“Friend” Is The Main Suspect In Murder Of Italian Co-owner of Island in Panama

A friend is the main suspect to have killed Vincenzo Costanzo, whose body tied with plastic tape and wrapped in black plastic, appeared on January 29, 2017, on the side of the road to the Universidad para la Paz, Cuidad Colon, in the canton of Mora, San Jose.

The victim, an Italian national with some 25 years of living in Costa Rica, was a majority shareholder of the private company Cebaco Inversiones SA, owner of 17 hectares on the Isla Cébaco, located in the Pacific waters, in Panama, and where only 650 people live.

The 52-year-old Italian lived in Costa Rica for some 25 years. His body was found on January 2017 on an isolated road in Cuidad Colon

The murder of Costanzo occurred at a time when the sale of this property, valued at several million euros, was being negotiated with businessmen from Milan, Italy.

Initially, it was presumed that stealing this money could be the motive for the crime. However, after a year and four months of investigations, the Organismo de Investigación Judicial (OIJ) has the hypothesis that the murder was over an alleged debt for drugs, which the victim had with a ‘friend or partner’ of Italian nationality.

Alvaro González, head of the Homicide section of the OIJ, said: “We presume that he can be a member of his own nationality because he mixed a lot with people from his country of origin (…) Vincenzo was with someone he knew and yes he had a disagreement. He was worried about some kind of debt from a non-licit business. ”

Graphic by La Nacion

Likewise, the police chief ruled out that Costanzo’s crime is linked to the murders of the 51-year-old Italian Stefano Calandrelli, May 14 and whose body appeared in the Sucio River, on Route 32, and that of Salvatore Ponzo, 36, riddled with bullets on May 23, after he left the Italian embassy, in Los Yoses, Montes de Oca, San Jose.

“It’s a casual issue determined by nationality. The three deceased have had no relationship between them, which has been verified,” said Gonzalez.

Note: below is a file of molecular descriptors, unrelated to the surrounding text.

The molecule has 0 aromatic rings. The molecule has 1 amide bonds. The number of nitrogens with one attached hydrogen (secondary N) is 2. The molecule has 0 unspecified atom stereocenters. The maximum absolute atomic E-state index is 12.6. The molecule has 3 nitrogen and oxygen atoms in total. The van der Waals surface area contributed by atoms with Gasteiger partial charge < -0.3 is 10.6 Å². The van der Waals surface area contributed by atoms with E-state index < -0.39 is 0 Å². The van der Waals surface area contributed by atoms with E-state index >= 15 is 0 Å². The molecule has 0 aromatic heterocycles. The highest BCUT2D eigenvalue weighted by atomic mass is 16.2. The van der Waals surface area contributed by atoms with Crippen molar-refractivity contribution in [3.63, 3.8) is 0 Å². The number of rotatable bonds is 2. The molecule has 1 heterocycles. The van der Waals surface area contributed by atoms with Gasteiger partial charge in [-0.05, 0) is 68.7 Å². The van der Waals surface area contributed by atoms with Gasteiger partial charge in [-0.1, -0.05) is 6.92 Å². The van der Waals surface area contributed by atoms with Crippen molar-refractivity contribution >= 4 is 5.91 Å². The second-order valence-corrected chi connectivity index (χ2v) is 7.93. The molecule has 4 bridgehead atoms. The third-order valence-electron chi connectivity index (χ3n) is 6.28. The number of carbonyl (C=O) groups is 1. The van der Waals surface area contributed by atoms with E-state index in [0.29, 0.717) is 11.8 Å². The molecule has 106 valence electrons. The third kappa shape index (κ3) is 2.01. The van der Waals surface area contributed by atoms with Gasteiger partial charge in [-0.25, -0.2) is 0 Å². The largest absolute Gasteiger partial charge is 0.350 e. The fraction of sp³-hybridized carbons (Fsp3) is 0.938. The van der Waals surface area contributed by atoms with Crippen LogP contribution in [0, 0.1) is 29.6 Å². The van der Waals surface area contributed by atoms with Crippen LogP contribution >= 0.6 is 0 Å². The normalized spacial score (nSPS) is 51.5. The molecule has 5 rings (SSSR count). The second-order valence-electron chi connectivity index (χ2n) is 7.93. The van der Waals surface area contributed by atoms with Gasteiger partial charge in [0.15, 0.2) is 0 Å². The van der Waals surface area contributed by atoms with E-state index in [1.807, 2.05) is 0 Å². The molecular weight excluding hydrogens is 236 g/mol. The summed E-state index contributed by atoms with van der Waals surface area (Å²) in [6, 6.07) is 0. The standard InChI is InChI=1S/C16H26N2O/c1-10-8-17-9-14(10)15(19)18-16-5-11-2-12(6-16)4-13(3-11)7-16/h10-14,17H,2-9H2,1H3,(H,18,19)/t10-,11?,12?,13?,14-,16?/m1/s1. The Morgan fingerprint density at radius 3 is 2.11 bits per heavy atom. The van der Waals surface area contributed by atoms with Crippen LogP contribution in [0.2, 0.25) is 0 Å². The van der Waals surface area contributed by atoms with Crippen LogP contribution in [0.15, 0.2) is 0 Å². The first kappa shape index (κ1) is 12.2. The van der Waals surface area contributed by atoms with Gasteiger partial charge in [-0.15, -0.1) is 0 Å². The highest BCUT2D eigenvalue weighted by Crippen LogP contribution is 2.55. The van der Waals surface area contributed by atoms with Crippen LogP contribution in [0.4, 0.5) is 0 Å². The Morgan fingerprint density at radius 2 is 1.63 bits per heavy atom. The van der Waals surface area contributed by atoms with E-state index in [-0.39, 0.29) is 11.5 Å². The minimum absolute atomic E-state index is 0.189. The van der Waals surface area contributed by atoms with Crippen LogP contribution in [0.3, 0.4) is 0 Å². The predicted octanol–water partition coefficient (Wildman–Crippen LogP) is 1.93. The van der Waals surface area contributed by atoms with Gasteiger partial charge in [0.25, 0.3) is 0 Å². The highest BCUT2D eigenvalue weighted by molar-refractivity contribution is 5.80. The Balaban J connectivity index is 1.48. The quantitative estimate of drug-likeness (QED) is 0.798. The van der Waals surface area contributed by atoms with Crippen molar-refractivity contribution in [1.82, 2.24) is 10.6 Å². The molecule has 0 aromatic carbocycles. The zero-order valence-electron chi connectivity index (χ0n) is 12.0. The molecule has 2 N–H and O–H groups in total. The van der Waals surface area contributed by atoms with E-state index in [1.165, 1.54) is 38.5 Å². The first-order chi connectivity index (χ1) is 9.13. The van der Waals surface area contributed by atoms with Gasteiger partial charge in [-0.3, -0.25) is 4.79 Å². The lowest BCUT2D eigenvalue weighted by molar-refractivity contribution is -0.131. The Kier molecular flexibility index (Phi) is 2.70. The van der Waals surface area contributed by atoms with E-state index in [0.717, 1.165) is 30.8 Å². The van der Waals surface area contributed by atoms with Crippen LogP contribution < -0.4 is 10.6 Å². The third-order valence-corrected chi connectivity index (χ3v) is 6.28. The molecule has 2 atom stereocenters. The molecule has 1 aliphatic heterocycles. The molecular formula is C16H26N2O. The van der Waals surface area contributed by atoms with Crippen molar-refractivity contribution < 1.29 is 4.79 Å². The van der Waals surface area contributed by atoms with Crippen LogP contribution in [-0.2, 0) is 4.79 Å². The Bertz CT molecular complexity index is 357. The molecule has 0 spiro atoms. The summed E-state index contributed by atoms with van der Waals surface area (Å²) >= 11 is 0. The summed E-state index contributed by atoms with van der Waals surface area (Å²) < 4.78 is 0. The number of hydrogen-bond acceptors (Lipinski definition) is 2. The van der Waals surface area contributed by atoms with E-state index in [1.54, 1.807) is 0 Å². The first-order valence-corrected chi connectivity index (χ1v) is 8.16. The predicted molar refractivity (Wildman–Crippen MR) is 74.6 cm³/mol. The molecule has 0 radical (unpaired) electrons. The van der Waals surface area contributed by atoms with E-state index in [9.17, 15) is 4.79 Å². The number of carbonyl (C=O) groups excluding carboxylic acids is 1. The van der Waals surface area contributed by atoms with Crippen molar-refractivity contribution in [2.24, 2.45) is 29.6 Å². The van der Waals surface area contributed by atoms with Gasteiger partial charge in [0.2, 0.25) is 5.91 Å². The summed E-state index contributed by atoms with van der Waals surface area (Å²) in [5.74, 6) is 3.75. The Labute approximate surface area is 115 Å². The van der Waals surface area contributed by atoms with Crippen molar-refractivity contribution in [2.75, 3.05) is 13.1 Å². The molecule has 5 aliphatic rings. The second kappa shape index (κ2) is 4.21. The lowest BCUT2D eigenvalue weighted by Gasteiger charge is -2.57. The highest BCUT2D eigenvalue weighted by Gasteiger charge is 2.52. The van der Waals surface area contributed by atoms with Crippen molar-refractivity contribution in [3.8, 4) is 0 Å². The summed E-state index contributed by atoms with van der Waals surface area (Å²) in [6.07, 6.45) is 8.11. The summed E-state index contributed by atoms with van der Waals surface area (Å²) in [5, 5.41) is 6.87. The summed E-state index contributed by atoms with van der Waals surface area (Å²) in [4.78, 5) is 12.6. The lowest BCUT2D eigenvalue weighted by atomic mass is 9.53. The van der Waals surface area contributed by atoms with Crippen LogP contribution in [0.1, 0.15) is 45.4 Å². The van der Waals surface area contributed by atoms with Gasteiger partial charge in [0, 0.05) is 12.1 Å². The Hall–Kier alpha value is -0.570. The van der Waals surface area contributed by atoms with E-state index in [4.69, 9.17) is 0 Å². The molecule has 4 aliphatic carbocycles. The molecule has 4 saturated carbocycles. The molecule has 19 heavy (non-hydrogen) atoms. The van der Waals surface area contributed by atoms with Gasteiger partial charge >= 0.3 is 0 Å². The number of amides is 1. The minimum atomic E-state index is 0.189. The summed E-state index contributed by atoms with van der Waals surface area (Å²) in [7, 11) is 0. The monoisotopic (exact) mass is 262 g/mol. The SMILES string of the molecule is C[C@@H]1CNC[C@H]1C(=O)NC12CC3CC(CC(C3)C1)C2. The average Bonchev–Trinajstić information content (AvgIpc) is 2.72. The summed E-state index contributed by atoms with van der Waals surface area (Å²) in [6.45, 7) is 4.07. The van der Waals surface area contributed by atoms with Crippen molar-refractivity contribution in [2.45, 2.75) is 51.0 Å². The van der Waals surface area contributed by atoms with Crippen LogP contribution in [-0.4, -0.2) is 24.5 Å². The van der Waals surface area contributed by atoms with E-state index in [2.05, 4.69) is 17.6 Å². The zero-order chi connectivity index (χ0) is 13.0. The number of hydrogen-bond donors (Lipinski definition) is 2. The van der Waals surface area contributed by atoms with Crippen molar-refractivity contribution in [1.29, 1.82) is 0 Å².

Vincenzo Costanzo was single and has a son. He lived in Jacó (Puntarenas), but visited San José a lot for commercial reasons, as he was the owner of pizzerias.

In a message that Vincenzo sent on WhatsApp on January 24, 2017, to his sister, he said: “I’m going to the capital (San José) today. I’m supposed to leave (for Italy) tomorrow, it seems that this thing (the sale) will close (…) I’m a bit exhausted. ”

Costanzo would be meeting in San José with a known Italian “just to have coffee.” That person was the contact with those interested in buying land on the island. The name of that person was supplied by the Italian authorities to Costa Ricans.

Alvaro González added that Costanzo was seen alive the last time on January 24 near a residential complex in Alto de Las Palomas, in Escazú. They saw him between 7 p. m. at 7:30 p.m. m. Then he disappeared.

He died of suffocation from a tape too tight around his neck, the OIJ reported. In spite of the decomposition of the corpse, relatives recognized him by his tattoos.

The head of Homicide of the OIJ admitted knowing the message of WhatsApp and the negotiation for the sale of the property.

“A person we have contacted in Panama and who has been willing to collaborate with us in the investigation has helped us rule out the sale of the property as a possible motive for the crime,” he added.

González, who preferred not to expand more details on the matter so as not to hinder the police investigation, said their focus is aimed rather at Costanzo who, allegedly, was part of an organization dedicated to sending drugs to Europe, by means of “mules” (people who carry narcotics attached to their body, in suitcases or intracorporeally).

The OIJ chief added that the Italian traveled frequently to the United States, Panama, and Italy, according to immigration records.

Gonzalez said that they have had contact with relatives and have exchanged information with the Italian authorities and the International Police (Interpol). “The only thing I can tell you is that in Italy, Vincenzo Costanzo had no criminal history”.

Source (in Spanish): La Nacion

 

 

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